Austal to commence production in the PhilippinesYard News // February 20, 2012
Austal has allocated its first shipbuilding project to its recently acquired shipyard in the Philippines.
Construction of the vessel will commence in the first quarter of this year, and provide work through to November.
Austal acquired the shipyard in the West Cebu Industrial Park in Balamban, Cebu in November last year as part of a strategy to regionalise its manufacturing base for commercial vessels. Austal is currently making significant investments to further enhance the shipyard’s capabilities.
Austal’s Chief Operating Officer – Asia, Greg Jason, said: “The US$5 million enhancement programme is well underway, utilising local employees and contractors.
“Recruitment has commenced for approximately 70 staff and that process has confirmed that the existing pool of local tradespeople is of high quality and has highly relevant experience in building similar vessels.”
Future workforce growth is expected in line with market demand, and the site allows for efficient expansion of the facility when future operational and market conditions require.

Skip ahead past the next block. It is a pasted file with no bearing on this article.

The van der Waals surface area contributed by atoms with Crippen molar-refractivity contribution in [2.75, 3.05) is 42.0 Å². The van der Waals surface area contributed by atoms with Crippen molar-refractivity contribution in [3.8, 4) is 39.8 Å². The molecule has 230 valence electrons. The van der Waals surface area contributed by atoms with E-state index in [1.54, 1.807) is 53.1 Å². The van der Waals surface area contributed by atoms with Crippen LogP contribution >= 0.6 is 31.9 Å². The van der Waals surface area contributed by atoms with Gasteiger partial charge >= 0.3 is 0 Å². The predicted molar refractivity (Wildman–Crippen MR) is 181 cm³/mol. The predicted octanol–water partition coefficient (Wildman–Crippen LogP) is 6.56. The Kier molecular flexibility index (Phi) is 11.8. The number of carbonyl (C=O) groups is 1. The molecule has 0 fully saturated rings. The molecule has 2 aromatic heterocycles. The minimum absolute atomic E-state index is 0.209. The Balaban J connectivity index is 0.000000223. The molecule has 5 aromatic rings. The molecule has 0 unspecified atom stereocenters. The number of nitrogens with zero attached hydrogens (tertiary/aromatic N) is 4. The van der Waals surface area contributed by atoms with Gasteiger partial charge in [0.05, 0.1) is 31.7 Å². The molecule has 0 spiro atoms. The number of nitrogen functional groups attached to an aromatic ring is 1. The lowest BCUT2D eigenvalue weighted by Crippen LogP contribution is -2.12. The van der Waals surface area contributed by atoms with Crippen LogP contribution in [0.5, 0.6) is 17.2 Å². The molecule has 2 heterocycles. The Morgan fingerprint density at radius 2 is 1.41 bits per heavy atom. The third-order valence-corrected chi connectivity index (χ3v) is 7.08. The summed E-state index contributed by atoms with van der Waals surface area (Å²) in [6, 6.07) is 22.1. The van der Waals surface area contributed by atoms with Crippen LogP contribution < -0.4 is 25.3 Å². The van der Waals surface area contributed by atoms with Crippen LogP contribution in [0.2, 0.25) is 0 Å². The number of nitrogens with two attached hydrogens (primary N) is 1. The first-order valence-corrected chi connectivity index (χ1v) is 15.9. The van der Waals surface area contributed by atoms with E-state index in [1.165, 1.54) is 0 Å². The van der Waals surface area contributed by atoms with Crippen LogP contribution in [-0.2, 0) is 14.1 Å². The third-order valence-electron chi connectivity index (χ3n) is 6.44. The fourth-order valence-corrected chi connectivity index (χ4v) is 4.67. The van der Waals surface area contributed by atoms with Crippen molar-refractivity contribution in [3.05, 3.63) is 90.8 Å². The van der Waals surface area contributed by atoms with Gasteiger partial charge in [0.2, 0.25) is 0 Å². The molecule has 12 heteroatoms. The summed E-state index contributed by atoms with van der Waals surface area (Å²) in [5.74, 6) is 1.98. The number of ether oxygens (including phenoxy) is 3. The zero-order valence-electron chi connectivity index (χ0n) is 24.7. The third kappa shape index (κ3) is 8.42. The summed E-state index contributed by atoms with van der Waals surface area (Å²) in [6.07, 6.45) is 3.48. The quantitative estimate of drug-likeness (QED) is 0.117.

Austal’s significant intellectual property (IP) in the design and construction of commercial vessels will be utilised at its Philippines operations, which will help ensure that Austal’s quality and performance standards are maintained.
The first contract being undertaken is the first of a new Austal windfarm support vessel design which will enable safer and more efficient transfers of crew and equipment to offshore wind turbines.
The 27.4m vessel has a breadth of 10.5m, will be operated by three crew and be able to transfer wind farm technicians as well as deck cargo, stores and miscellaneous equipment up to 75 nautical miles offshore. It will operate at 23 knots (42 km/hour).
The vessel is being built for Turbine Transfers, an existing Austal customer and well-established operator in the growing European offshore wind farm industry. The new vessel is designed to operate in ocean areas of all European countries, including the demanding conditions of the North, Irish and Baltic Seas.